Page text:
Science & Technology

Missing gamma ray puzzle solved

The sources of highly energetic cosmic rays were a mystery until recently

 
By TV Venkatesawaran
Last Updated: Monday 29 July 2019

Eyebrows are sure to rise if you see someone who is ninety plus yet not having a shred of grey hair. Likewise, billions of years old galaxy clusters having witnessed astounding dynamic events including cataclysmic collision of galaxies, yet not a trace of gamma rays was a long-standing puzzle in the cosmology.

An international team of researchers led by Surajit Paul of Savitribai Phule Pune University (SPPU) and a visiting associate of Pune-based Inter University Centre for Astronomy and Astrophysics (IUCAA) has revealed the entire process of production of cosmic rays in galaxy clusters and solved the long-standing puzzle of non-detection of Gamma Rays from them.

Universe has a hierarchical structure from a humble 'star-planet system' like the solar system at the bottom to massive galaxy cluster with trillion of stars at the top. Most stars in the universe are not single like Sun but are two or more stars going around each other.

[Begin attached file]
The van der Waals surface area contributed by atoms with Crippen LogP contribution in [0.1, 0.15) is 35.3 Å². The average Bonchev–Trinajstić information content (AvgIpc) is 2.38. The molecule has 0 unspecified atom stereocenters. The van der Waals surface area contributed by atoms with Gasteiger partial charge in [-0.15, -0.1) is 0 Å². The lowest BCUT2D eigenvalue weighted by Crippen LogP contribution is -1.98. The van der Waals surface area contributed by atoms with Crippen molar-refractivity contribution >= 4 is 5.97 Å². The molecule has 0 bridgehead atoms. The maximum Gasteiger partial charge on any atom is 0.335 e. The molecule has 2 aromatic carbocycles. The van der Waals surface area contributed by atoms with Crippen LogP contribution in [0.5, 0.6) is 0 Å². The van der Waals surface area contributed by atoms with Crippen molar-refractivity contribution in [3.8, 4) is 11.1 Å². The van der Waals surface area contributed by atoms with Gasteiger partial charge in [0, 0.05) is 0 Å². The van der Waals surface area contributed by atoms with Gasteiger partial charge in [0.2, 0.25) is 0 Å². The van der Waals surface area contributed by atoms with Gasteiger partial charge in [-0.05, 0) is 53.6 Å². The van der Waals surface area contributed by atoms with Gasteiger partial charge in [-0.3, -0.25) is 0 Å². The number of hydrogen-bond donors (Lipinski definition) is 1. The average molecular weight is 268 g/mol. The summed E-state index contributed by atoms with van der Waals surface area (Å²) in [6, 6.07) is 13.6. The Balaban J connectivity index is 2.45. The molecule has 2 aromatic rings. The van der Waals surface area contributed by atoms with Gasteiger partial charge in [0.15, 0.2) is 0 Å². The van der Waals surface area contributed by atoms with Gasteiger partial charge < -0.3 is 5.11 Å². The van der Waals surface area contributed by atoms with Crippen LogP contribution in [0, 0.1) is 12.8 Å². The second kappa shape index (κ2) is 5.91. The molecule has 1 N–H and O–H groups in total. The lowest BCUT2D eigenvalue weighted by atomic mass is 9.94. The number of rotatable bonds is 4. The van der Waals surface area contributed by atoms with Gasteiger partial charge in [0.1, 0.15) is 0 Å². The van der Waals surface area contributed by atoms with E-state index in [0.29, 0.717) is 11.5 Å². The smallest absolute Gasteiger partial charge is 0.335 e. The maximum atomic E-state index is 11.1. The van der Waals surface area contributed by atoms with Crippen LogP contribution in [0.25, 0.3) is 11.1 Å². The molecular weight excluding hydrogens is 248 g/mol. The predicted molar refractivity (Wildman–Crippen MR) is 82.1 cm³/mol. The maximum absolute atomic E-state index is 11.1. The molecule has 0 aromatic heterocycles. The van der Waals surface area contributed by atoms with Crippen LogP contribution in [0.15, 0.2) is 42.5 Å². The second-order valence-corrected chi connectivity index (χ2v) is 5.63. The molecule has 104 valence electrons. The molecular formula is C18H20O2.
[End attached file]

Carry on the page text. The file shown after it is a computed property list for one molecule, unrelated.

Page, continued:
Stars in a region are bound by their mutual gravity to form local clusters.  Sun and all the stars that we see with naked eye are part of a cosmic structure called the galaxy. There are trillions of galaxies like our Milky Way and our neighbourhood galaxies Magellanic Clouds and Andromeda in our universe. 

Several constellations are bound by mutual gravitational interaction to become Galaxy Clusters.  Our Milky Way and the nearest galaxy Andromeda are part of the Galaxy Cluster called Local Group. Thousand to 10,000 such groups of galaxy clusters cohere to become galactic superclusters. Our Milky Way is part of the Virgo Supercluster which is but one among the 10 million superclusters known in the Universe.

Usually consisting of hundreds to thousands of galaxies, a typical galaxy cluster is about 10 billion years old. During this long lifetime, a galaxy cluster witnesses all possible dynamic events such as star formation, explosion of stars into supernova activity, galaxy and galaxy group formation and structure mergers at all levels.